We’re all familiar with the concept behind a B2C loyalty programme. Air Miles, Nectar Points, Boots Advantage Points – there are many famous versions of the central idea that spending more money at particular outlets leads to the accumulation of loyalty points which we can use for future spending.
But what about B2B loyalty programmes? Are they fundamentally different from their B2C cousins somehow? If so, how are they different? Or is there some common ground between these 2 types of loyalty programme?
In our opinion, there are more similarities than differences.
We also believe that B2B loyalty programmes are an extremely valuable method for firms to be able to benefit from the concept of loyalty. Companies that sell their products and services primarily to businesses have just as much to gain as those companies that sell primarily to individuals. (An opinion backed up by the marketing insights organisation, Forrester Research).
Let’s look into things in more detail.
B2C Loyalty Schemes
- We’ll start with the basic ‘single store’ scheme.
Pretty easy concept, this.
Buy stuff from company X and receive ‘points’ towards future purchases you make with them. These points are then redeemable against future purchases from the same company.
The more money you spend with the company, the more points you are given into your account, with occasional ‘extra points’ offers helping to boost the total amount of points you have available.
A prime example of this type of scheme is the Boots Advantage card. Boots Advantage points are each worth a penny, with 4 points being awarded for every pound you spend at Boots. So once you’ve spent £25, you’ll have the equivalent of £1 available to spend on your card, effectively giving you a 4% discount on future purchases.
- There are also ‘multiple store’ schemes on offer.
These allow you to spend money at various different outlets, with the points you accumulate being redeemable against future purchases at any of the different outlets that participate in the scheme.
A well-known example of this type of programme would be Nectar points, where you gain points on your Nectar card account for every purchase made through companies including Sainsbury’s, Argos, Pizza Express and many others.
The Nectar scheme also allows for purchases in non-retail environments, with EasyJet flights being one of the ways you can spend your Nectar points.
This leads us on to the most famous of them all:
- Air Miles
In reality, there are multiple versions of this scheme, which is correctly called a “Frequent Flyer Programme”. Originating in the USA in the 1970s, the frequent flyer rewards system was based on rewarding airline passengers who chose a specific airline for their regular flights.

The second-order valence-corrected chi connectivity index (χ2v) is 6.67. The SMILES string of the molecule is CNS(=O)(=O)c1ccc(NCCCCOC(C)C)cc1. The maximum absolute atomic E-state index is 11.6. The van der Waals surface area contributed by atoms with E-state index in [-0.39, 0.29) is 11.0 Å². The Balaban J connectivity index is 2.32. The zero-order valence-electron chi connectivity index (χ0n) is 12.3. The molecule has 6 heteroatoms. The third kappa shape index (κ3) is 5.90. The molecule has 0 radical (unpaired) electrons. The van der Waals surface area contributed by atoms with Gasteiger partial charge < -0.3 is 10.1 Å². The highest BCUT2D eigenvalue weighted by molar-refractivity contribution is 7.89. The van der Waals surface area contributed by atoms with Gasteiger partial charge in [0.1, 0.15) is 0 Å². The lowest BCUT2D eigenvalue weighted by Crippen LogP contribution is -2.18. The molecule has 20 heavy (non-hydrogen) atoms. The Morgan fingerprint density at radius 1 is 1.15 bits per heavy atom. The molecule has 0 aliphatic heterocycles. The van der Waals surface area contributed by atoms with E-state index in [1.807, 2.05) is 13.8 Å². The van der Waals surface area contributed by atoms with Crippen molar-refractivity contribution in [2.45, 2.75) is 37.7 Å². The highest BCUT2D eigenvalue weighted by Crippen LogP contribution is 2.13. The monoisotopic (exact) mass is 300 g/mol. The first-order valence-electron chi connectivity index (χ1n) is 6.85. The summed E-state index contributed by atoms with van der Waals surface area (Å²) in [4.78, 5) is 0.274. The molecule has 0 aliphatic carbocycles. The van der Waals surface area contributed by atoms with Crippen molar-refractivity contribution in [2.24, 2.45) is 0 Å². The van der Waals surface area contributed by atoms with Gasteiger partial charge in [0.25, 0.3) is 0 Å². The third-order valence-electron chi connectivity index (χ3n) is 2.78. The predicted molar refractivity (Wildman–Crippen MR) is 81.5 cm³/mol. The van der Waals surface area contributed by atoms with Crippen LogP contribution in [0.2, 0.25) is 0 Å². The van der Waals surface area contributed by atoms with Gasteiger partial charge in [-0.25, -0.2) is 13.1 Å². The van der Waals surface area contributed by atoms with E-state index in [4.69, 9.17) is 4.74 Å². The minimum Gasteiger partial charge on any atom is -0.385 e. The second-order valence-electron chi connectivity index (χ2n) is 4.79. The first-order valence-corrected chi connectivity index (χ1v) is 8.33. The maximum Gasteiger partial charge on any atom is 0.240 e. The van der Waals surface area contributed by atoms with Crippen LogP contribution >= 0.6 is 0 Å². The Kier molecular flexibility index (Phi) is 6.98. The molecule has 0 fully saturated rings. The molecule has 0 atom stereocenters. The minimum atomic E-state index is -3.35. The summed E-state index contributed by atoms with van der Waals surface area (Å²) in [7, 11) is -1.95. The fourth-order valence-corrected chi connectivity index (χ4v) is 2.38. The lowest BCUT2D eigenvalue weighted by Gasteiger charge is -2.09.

The concept took off around the world, with the UK version of “Air Miles” being launched in the late 1980s (subsequently rebranded as Avios in 2011).
Over the years, air miles rewards programmes have developed into a different type of scheme than the original frequent flyer idea, with air miles points now being able to be used against non-flights purchases in the same manner as for the Nectar scheme outlined above.
- We can see that the fundamental concept behind each of these various loyalty schemes is to try and keep customers happy. This is done by rewarding them for using a particular company or group of companies.
So how does this idea play out in the B2B environment?
B2B Loyalty Programmes
While there are systems such as Amazon Incentives and various airline-based corporate schemes, Prosper² Rewards® is the market leader in the UK, so we’ll use that as our example of a B2B loyalty programme.
In essence, the idea is that the more money a business spends with the companies that are involved in the programme, the more Prosper² Points they accumulate. This allows the firm that’s built up their points to allocate those points against future spending with the companies participating in the programme.
So if you wish to, you can use Prosper² Rewards® in the same way as you might use your Nectar card, building up points with one firm then spending them with another firm.
In our experience, however, the way that most people use the programme is as a discount on future purchases with the same firm from whom they originally gained the points. This is particularly useful for the firm that dishes out the points, as it helps lead to future business.
So, for example, if you’re a building maintenance firm that does a lot of work for one particular company, you can give them points back on their Prosper² Rewards Card which they can use to offset some of the cost of future work you carry out for them.
- See this blog post on increasing customer loyalty for more on why this can be a great idea for retaining clients on an ongoing basis.
As well as being able to spend the points with other firms, of course, the Prosper² Rewards Card allows you to use the points accumulated as cash for spending wherever you wish. So you can reward your customers with even more of an incentive than simply money off a future invoice, by allocating the points as a kind of cash back offer.
B2C and B2B Loyalty Programmes – 2 Sides of the Same Coin?
Overall, then, we’d say that the similarities between the two types of scheme are very much in evidence.
Both types of programme provide obvious advantages for any company who offers the loyalty bonus - based on being able to retain a customer for longer, as well as rewarding customers for their existing business so they aren’t tempted to look elsewhere.
And for customers, too, the benefits are clear. With the opportunity to save on costs being something of real value when it comes to deciding who they spend their money with.